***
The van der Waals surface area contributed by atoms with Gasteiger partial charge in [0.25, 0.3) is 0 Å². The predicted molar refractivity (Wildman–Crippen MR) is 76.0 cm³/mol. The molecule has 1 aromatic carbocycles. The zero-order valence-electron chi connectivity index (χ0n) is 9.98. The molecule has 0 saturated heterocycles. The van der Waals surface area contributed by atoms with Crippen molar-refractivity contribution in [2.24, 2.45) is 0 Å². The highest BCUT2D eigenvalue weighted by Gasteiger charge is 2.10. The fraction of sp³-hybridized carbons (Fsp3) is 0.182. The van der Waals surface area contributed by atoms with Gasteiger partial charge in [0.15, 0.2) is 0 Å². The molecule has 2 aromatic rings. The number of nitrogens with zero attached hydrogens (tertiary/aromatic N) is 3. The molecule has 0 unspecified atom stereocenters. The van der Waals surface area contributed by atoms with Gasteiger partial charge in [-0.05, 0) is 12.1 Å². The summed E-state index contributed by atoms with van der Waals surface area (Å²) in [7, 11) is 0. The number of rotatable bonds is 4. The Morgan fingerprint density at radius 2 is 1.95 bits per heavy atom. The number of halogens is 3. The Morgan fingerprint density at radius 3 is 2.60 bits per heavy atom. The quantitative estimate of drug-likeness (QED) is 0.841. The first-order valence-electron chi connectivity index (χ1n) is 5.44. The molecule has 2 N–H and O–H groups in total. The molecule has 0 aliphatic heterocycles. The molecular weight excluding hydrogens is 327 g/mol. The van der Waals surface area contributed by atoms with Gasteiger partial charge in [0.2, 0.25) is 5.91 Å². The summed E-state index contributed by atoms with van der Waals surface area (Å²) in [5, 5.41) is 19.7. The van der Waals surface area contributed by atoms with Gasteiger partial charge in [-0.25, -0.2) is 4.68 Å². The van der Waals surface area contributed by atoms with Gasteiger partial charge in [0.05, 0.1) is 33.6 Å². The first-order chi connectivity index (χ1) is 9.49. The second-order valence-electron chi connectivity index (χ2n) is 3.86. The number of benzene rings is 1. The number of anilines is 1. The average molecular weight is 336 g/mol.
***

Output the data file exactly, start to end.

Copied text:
The van der Waals surface area contributed by atoms with Gasteiger partial charge in [0.25, 0.3) is 0 Å². The predicted molar refractivity (Wildman–Crippen MR) is 76.0 cm³/mol. The molecule has 1 aromatic carbocycles. The zero-order valence-electron chi connectivity index (χ0n) is 9.98. The molecule has 0 saturated heterocycles. The van der Waals surface area contributed by atoms with Crippen molar-refractivity contribution in [2.24, 2.45) is 0 Å². The highest BCUT2D eigenvalue weighted by Gasteiger charge is 2.10. The fraction of sp³-hybridized carbons (Fsp3) is 0.182. The van der Waals surface area contributed by atoms with Gasteiger partial charge in [0.15, 0.2) is 0 Å². The molecule has 2 aromatic rings. The number of nitrogens with zero attached hydrogens (tertiary/aromatic N) is 3. The molecule has 0 unspecified atom stereocenters. The van der Waals surface area contributed by atoms with Gasteiger partial charge in [-0.05, 0) is 12.1 Å². The summed E-state index contributed by atoms with van der Waals surface area (Å²) in [7, 11) is 0. The number of rotatable bonds is 4. The Morgan fingerprint density at radius 2 is 1.95 bits per heavy atom. The number of halogens is 3. The Morgan fingerprint density at radius 3 is 2.60 bits per heavy atom. The quantitative estimate of drug-likeness (QED) is 0.841. The first-order valence-electron chi connectivity index (χ1n) is 5.44. The molecule has 2 N–H and O–H groups in total. The molecule has 0 aliphatic heterocycles. The molecular weight excluding hydrogens is 327 g/mol. The van der Waals surface area contributed by atoms with Gasteiger partial charge in [0.2, 0.25) is 5.91 Å². The summed E-state index contributed by atoms with van der Waals surface area (Å²) in [5, 5.41) is 19.7. The van der Waals surface area contributed by atoms with Gasteiger partial charge in [-0.25, -0.2) is 4.68 Å². The van der Waals surface area contributed by atoms with Gasteiger partial charge in [0.05, 0.1) is 33.6 Å². The first-order chi connectivity index (χ1) is 9.49. The second-order valence-electron chi connectivity index (χ2n) is 3.86. The number of benzene rings is 1. The number of anilines is 1. The average molecular weight is 336 g/mol.